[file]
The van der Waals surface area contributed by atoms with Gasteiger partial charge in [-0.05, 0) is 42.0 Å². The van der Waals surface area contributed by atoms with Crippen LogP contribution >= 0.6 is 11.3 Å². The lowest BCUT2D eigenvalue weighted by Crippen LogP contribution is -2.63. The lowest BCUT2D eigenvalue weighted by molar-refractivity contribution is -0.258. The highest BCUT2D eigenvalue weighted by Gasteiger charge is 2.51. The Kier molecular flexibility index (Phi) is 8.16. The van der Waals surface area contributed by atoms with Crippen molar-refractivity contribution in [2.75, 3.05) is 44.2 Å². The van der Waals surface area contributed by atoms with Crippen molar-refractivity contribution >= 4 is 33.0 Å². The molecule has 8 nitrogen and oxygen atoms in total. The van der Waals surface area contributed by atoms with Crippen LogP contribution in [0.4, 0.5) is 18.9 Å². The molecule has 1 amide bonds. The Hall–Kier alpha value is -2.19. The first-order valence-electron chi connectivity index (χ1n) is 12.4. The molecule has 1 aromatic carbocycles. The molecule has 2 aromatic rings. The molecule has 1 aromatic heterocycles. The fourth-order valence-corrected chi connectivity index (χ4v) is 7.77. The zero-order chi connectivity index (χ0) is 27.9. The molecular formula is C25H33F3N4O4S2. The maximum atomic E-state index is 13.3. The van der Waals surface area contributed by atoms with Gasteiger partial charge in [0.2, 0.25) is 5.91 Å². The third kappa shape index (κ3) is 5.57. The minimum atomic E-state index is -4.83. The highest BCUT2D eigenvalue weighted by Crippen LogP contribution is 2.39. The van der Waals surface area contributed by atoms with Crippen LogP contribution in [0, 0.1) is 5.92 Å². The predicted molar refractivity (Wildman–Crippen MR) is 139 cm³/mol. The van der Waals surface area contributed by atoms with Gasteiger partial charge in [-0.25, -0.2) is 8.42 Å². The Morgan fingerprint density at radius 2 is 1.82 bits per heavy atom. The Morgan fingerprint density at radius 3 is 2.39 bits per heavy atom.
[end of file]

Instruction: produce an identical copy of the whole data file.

The van der Waals surface area contributed by atoms with Gasteiger partial charge in [-0.05, 0) is 42.0 Å². The van der Waals surface area contributed by atoms with Crippen LogP contribution >= 0.6 is 11.3 Å². The lowest BCUT2D eigenvalue weighted by Crippen LogP contribution is -2.63. The lowest BCUT2D eigenvalue weighted by molar-refractivity contribution is -0.258. The highest BCUT2D eigenvalue weighted by Gasteiger charge is 2.51. The Kier molecular flexibility index (Phi) is 8.16. The van der Waals surface area contributed by atoms with Crippen molar-refractivity contribution in [2.75, 3.05) is 44.2 Å². The van der Waals surface area contributed by atoms with Crippen molar-refractivity contribution >= 4 is 33.0 Å². The molecule has 8 nitrogen and oxygen atoms in total. The van der Waals surface area contributed by atoms with Crippen LogP contribution in [0.4, 0.5) is 18.9 Å². The molecule has 1 amide bonds. The Hall–Kier alpha value is -2.19. The first-order valence-electron chi connectivity index (χ1n) is 12.4. The molecule has 1 aromatic carbocycles. The molecule has 2 aromatic rings. The molecule has 1 aromatic heterocycles. The fourth-order valence-corrected chi connectivity index (χ4v) is 7.77. The zero-order chi connectivity index (χ0) is 27.9. The molecular formula is C25H33F3N4O4S2. The maximum atomic E-state index is 13.3. The van der Waals surface area contributed by atoms with Gasteiger partial charge in [0.2, 0.25) is 5.91 Å². The third kappa shape index (κ3) is 5.57. The minimum atomic E-state index is -4.83. The highest BCUT2D eigenvalue weighted by Crippen LogP contribution is 2.39. The van der Waals surface area contributed by atoms with Crippen LogP contribution in [0, 0.1) is 5.92 Å². The predicted molar refractivity (Wildman–Crippen MR) is 139 cm³/mol. The van der Waals surface area contributed by atoms with Gasteiger partial charge in [-0.25, -0.2) is 8.42 Å². The Morgan fingerprint density at radius 2 is 1.82 bits per heavy atom. The Morgan fingerprint density at radius 3 is 2.39 bits per heavy atom.